Hagibis Drowns Japan

October 14, 2019

My next video will be about how climate change is weaponizing tropical cyclones.
For now..

Washington Post:

Typhoon Hagibis proved to be extraordinarily devastating for northern Japan when it struck this weekend, unleashing more than three feet of rain in just 24 hours in some locations, causing widespread flash flooding as well as river flooding. The storm has killed at least 58, according to the Japanese public broadcaster NHK.

In addition, high winds lashed Tokyo and Tokyo Bay, along with pounding surf and storm surge flooding as the storm, once a Category 5 behemoth, barreled across Honshu as the equivalent of a Category 2 and then a Category 1-equivalent storm.

One reason the storm caused such severe impacts is that the inner core of the typhoon, with its heaviest rains and highest winds, remained intact as it swept across Tokyo and dumped heavy rains across northeastern Japan as well. According to reporting from The Washington Post’s Simon Denyer, by Sunday, more than 20 rivers in central and northeastern Japan had burst their banks, flooding more than 1,000 homes in cities, towns and villages.

In Hakone, in Kanagawa Prefecture, 37.1 inches of rain fell in 24 hours on Saturday, setting a record for that location, according to the Japan Meteorological Agency. In addition, 27 inches fell in heavily forested Shizuoka Prefecture southwest of Tokyo. In higher elevations just west of downtown Tokyo, 23.6 inches of rain fell, which was also a record.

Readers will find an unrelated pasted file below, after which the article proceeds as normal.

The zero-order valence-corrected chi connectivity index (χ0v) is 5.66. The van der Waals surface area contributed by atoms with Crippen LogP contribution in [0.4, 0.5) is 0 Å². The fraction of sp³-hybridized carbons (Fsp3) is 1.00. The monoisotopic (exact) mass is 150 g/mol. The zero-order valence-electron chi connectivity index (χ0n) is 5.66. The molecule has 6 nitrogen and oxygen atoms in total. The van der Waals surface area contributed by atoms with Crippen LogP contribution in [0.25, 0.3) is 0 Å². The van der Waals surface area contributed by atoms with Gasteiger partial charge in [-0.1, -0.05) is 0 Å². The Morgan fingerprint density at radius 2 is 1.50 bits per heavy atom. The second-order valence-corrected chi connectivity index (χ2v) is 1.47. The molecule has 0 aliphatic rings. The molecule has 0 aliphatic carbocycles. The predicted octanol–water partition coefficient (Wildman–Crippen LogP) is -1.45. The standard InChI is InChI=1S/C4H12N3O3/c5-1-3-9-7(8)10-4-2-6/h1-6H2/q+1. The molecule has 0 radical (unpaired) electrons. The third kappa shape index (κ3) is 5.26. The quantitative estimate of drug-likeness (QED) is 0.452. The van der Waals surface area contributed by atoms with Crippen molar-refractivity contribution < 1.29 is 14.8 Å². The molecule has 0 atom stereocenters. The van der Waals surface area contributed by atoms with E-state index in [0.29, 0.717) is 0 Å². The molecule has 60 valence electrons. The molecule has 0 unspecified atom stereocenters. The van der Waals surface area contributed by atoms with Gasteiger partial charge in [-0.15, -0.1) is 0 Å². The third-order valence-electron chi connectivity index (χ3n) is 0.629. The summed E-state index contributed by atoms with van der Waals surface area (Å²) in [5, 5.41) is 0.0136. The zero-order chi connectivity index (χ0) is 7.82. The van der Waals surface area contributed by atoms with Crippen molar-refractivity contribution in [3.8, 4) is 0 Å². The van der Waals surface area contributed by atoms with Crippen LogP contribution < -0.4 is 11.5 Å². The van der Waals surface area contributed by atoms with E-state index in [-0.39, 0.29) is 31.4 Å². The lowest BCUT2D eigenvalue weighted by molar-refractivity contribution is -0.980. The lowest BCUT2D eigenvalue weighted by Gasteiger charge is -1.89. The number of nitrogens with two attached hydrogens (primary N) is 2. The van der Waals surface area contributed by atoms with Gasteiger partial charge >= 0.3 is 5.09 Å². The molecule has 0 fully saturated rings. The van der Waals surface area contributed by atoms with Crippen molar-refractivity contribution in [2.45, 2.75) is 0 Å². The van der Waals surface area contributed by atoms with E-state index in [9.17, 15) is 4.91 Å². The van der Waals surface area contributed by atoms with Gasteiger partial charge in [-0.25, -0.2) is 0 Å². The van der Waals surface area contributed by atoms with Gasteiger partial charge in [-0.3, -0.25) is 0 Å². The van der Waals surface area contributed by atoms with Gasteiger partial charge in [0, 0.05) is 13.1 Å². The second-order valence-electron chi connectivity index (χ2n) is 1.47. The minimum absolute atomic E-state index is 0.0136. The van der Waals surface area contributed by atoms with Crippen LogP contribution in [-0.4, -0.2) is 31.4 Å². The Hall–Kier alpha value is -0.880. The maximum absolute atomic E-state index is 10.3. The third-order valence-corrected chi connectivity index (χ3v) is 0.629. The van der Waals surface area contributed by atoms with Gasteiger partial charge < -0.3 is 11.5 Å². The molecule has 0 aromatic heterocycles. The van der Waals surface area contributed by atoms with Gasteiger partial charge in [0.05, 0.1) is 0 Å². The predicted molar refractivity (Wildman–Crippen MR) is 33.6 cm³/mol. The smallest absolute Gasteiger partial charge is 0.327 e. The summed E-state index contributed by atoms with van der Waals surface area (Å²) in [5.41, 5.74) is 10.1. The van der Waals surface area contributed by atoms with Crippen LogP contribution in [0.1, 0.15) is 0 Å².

Some of the rains fell ahead of the storm, beginning Friday as warm and moist air moved into Japan from the southeast, with clouds from the typhoon covering nearly the entire Japanese archipelago. As the tropical air collided with higher elevations the air was forced to rise, cool and condense in a process known as orographic lift, causing a deluge that resulted in mudslides and sent rivers bursting over their banks.

As the core of the storm pulled away from Tokyo on Sunday, it dumped heavy rains across Toshigi as well as Fukushima Prefecture. Floodwaters there have raised concerns about radioactive contamination following the 2011 Fukushima nuclear disaster.

 

4 Responses to “Hagibis Drowns Japan”

  1. rhymeswithgoalie Says:

    A meter in 24 hours?

    They’re just being alarmists.

  2. dumboldguy Says:

    Poor planning on the bullet trains—-didn’t they have enough warning time to move them to higher ground?

  3. dumboldguy Says:

    Flooding in Japan? Tell it to the Indians, who have had the rainiest monsoon season in many years and are up to their bottoms in floods of their own.

    https://earthobservatory.nasa.gov/images/145703/unusual-monsoon-season-causes-flooding-in-india?src=nha

  4. redskylite Says:

    Further news from Fukushima in the N.Y.T, you may need to register, but can do for free).

    Typhoon Hagibis struck as the Japanese government and many municipal leaders were eager to declare Fukushima recovered from the 2011 crisis.


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